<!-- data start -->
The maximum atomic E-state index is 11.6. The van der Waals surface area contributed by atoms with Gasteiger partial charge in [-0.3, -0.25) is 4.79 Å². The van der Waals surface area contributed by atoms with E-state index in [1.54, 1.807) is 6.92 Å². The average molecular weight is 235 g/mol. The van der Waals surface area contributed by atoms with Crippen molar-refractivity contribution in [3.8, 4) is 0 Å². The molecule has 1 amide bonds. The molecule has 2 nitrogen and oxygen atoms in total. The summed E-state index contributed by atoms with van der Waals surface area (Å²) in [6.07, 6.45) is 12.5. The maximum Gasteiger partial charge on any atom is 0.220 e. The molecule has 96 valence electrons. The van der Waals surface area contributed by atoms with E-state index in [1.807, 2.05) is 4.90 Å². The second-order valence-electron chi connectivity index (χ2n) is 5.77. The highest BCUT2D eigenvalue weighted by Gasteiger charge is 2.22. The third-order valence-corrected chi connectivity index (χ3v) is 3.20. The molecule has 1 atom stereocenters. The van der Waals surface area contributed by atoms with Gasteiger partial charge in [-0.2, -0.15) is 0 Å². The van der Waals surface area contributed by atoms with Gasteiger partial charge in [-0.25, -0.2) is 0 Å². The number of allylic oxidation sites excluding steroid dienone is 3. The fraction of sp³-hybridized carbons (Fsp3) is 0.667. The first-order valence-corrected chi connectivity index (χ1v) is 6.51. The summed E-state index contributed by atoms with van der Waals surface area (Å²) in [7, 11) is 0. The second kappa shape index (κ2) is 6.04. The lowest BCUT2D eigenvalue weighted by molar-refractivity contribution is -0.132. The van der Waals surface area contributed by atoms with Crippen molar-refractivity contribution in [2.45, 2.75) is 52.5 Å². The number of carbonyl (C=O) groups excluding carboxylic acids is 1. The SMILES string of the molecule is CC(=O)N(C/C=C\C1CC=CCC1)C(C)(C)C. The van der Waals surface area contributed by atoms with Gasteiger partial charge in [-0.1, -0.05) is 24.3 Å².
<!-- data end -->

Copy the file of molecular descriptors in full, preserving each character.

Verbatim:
The maximum atomic E-state index is 11.6. The van der Waals surface area contributed by atoms with Gasteiger partial charge in [-0.3, -0.25) is 4.79 Å². The van der Waals surface area contributed by atoms with E-state index in [1.54, 1.807) is 6.92 Å². The average molecular weight is 235 g/mol. The van der Waals surface area contributed by atoms with Crippen molar-refractivity contribution in [3.8, 4) is 0 Å². The molecule has 1 amide bonds. The molecule has 2 nitrogen and oxygen atoms in total. The summed E-state index contributed by atoms with van der Waals surface area (Å²) in [6.07, 6.45) is 12.5. The maximum Gasteiger partial charge on any atom is 0.220 e. The molecule has 96 valence electrons. The van der Waals surface area contributed by atoms with E-state index in [1.807, 2.05) is 4.90 Å². The second-order valence-electron chi connectivity index (χ2n) is 5.77. The highest BCUT2D eigenvalue weighted by Gasteiger charge is 2.22. The third-order valence-corrected chi connectivity index (χ3v) is 3.20. The molecule has 1 atom stereocenters. The van der Waals surface area contributed by atoms with Gasteiger partial charge in [-0.2, -0.15) is 0 Å². The van der Waals surface area contributed by atoms with Gasteiger partial charge in [-0.25, -0.2) is 0 Å². The number of allylic oxidation sites excluding steroid dienone is 3. The fraction of sp³-hybridized carbons (Fsp3) is 0.667. The first-order valence-corrected chi connectivity index (χ1v) is 6.51. The summed E-state index contributed by atoms with van der Waals surface area (Å²) in [7, 11) is 0. The second kappa shape index (κ2) is 6.04. The lowest BCUT2D eigenvalue weighted by molar-refractivity contribution is -0.132. The van der Waals surface area contributed by atoms with Crippen molar-refractivity contribution in [2.45, 2.75) is 52.5 Å². The number of carbonyl (C=O) groups excluding carboxylic acids is 1. The SMILES string of the molecule is CC(=O)N(C/C=C\C1CC=CCC1)C(C)(C)C. The van der Waals surface area contributed by atoms with Gasteiger partial charge in [-0.1, -0.05) is 24.3 Å².